In my recent blogs and vlogs I've written/spoken about morale messaging, and urged that brands be creative to differentiate from what other brands are saying, and make the message align with the brand itself. My remarks have been directed toward what to put in shortform spots, display ads, and digital branded content.
There is a larger opportunity that also exists during the pandemic for the dissemination of longform content – television/streaming sponsored programming, which we'll address here.
These ideas sprang into my mind shortly after I watched the wonderful One World: Together At Home TV special. The core entertainment value of that program consisted of great, emotional music and song from many stars, classy presentation by late night TV hosts, held together by the spirit of paying tribute to the frontline workers, and the subtext of world unity.
I realized soon thereafter that the show might not be a one-shot phenomenon but could become a genre during the lockdown. It would need emotional music for a lot of its entertainment value, and it could also add visual entertainment value in various ways not fully exploited by the pioneer episode. How could these variations on a theme be sufficiently differentiated from the original template as to achieve uniqueness?
Let's take a few examples and focus on verticals expected to take longest to rebound, the categories that will need creative marketing the most.
Travel: The program could show footage of the most beautiful destinations in the world. At each destination, local talent (or global talent that has a special connection with specific places) is found to play and sing the music, which should in some way relate to the emotional themes of separated lovers (singing to each other from their separate lockdowns), heroism, gratitude, the allure of faraway places.
Fashion/Luxury: A college level class to which I Zoom-lectured recently came up with this one. Clips from fashion shows of the recent past, interspersed with interviews in their own homes with some of the supermodels, designers, and stars who are known to wear high fashion. Interspersed with music made by bands and singers connected with fashion celebrities or whose style fits. High end brands which might be contemplating new less expensive lines for the recovery could begin to show these new wares.
Movies: Clips from theatrical features about to be released, which many will turn out to appear first direct to digital (DTD). Interviews in their own homes with actors, actresses, directors, songwriters from these films. The music segments could be based on the world's greatest movie music themes. Heroic clips from films of the past, related to the heroism of today's frontliners.
These TV specials need not be limited to categories that are being hardest hit economically. There could be a special, with all kinds of music, that is a party with wine-tasting and beer-tasting, with tasting-sized flights of wines and beers home-delivered in time for the show. Viewers could be encouraged to tune in with their distantly separated friends and to chat with each other during the show through their mobile devices.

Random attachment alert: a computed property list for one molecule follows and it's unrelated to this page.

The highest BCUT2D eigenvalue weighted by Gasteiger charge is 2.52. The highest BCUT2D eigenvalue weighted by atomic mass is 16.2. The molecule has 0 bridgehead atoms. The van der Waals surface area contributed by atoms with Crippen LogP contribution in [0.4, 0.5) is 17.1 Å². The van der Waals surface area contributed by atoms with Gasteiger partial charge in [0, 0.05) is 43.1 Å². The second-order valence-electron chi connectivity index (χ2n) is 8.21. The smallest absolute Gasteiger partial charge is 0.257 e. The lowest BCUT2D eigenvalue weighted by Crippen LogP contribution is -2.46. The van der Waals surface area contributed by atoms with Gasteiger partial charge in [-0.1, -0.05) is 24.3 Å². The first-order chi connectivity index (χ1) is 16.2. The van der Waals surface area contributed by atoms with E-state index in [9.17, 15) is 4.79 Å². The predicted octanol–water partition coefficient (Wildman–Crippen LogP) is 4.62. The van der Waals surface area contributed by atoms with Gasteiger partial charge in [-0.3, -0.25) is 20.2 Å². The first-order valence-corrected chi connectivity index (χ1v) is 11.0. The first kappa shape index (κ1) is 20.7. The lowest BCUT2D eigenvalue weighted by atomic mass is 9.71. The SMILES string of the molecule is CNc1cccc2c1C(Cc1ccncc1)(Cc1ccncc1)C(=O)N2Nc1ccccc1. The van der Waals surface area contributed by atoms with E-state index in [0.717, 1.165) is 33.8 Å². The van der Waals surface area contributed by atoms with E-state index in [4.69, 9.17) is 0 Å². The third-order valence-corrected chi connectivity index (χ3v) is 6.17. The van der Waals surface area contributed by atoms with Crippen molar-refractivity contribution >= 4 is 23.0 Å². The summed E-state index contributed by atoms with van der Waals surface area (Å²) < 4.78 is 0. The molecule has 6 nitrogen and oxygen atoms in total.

On a local level, there is an even more enormous opportunity, using local musical talent from their own homes in video parties via Zoom, sponsored by local restaurants. The restauranteurs and their staffs could appear from their homes, the audience could raise their hands and appear onscreen, many such events could be mounted by local radio stations and other local media. The restaurants involved could home deliver food. [Editor's Note: Jack Myers will be hosting two of his well-known Lunch at Michael’s conversations with Michael’s popular hosts, executives and celebrities making cameos at Myers’ “virtual table.” On Friday, May 22, the first “Lunch at Michael’s” will take place with TLC President Howard Lee. (Link to attend: Up-close profile of TLC’s drive to ratings leadership and the exec who’s led the growth.) On Tuesday, June 16, the second Virtual Lunch at Michael’s will host Lifetime TV’s Amy Winter, Head of Programming, and Gena McCarthy, SVP Reality Programming. (Link to attend: The Changing Reality of TV Programming. The Future of Reality Will Never Be the Same). Register for Jack Myers Leadership Conversations here]
In all such events, the emphasis should remain on paying tribute to the heroes who are saving lives by risking their own, with a few brief sensitive mentions of the sponsor's donations and their own socially conscious actions.
Because it is live television the recommended genre has a special appeal, that may serve heightened human contact emotional needs among shut-ins, and the recent FOX study shows that live television in general has higher ROI than recorded television.
We hope these thoughts may be useful.
Stay well, stay present, all my best.
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The opinions expressed here are the author's views and do not necessarily represent the views of MediaVillage.com/MyersBizNet.